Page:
Thirty one years ago, I took the cover photos and designed the graphics for "Saturday Night Pogo," the third ever release from then spankin' new Rhino Records, as I had for their second release "Twisting with The Low Numbers," wherein I placed the band (yes, twisting) in front of the most desperately garish oil-sheik mansion ever in Beverly Hills, replete with human statuary with the pubes brightly painted. (I had nothing to do with Rhino's first release by Wild Man Fischer, although I did finagle this artist to pay me for listening to his single while he was giving them away promotionally. The Wild Man was also a Confused Man.) For you young'uns, pogoing was the official oldschool mosh dancing to punk rock music: try and guess what it looked like!
This cover sports famous gonzoid literati writer Richard Meltzer effecting his best Travolta, amidst the concept spoofing "Saturday Night Fever" via the then reigning Disco fad, mortal enemies of us punkers. The would-be Bee Gees would be the guitarist from Chainsaw (I was hyping my future better half's own punk band, also included in the compilation,) an unknown punk who later wracked up a jail sentence I'm told, and the actual CEO of Rhino, who wanted to be somewhere on the cover. I said fine if he put a stocking over his head. This was one of the first domestic compilations of punk rock back in the day.
Which segues into the inevitable whatever happened to's of its punk musicians in the intervening decades. The Winos and The Low Numbers were a band put together by the other founder of Rhino Records. Both are mega-wealthy now with their multi-media empire, sold to Warner Bros. Both bands sported record company executives, from Columbia and Warners, band-slumming. The Dils were known for punk anthems and became Rank and File which included Alejandro Escovedo in addition to its Kinman brothers. The Berlin Brats resembled the NY Dolls, with the somewhat known Rick Wilder. Vom featured cover boy Richard Meltzer with their track produced by the future deputy Mayor of the city of Los Angeles. The Motels eventually recorded ballad-y new wave actual Billboard hits via its stellar attraction, velvet and smoke-voiced Martha Davis, who still performs to this day and sounds no different, a good thing. Backstage Pass included Spock, a local scenester, and Che Zuro, later of The Orchids and still a performer.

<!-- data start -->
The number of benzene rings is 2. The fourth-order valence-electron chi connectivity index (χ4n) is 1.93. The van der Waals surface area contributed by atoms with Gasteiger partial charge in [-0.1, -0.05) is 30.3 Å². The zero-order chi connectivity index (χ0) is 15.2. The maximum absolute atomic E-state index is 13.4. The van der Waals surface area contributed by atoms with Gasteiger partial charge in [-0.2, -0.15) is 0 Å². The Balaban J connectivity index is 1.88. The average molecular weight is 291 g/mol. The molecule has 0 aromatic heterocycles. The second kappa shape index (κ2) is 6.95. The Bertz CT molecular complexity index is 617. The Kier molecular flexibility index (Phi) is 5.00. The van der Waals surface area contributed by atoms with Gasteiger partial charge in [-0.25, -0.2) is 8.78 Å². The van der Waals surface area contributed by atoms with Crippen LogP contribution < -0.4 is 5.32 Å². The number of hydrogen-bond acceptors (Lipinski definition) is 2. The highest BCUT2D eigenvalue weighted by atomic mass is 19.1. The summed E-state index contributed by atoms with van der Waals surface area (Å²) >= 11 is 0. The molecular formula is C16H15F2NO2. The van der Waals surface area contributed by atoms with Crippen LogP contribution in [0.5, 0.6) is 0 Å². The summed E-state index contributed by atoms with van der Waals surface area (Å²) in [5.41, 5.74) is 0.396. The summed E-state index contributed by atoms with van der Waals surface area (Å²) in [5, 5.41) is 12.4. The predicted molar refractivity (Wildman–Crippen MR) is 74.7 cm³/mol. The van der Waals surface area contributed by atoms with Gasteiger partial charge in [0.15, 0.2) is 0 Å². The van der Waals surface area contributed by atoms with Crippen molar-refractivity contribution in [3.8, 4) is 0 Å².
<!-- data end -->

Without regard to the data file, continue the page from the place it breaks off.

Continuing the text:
My personal favorites, placed prominently on the back cover layout, were Chainsaw and The Dogs. My better half's last band Chainsaw, theatrical punks before their time, released a single that is prized by collectors today, broke up in a fistfight, and reunited 28 years later for a successful European tour to mark the re-release of all their material abroad and eventually domestically. I didn't know The Dogs at the time, but their distinctive power trio nouveau MC5 hardest rock had impressed me mightily, particularly in those days of radio mellowmush. I later became fast friends with Dog bassist Mary, later in Kanary, a band I've also lionized to mix my animal metaphors utterly.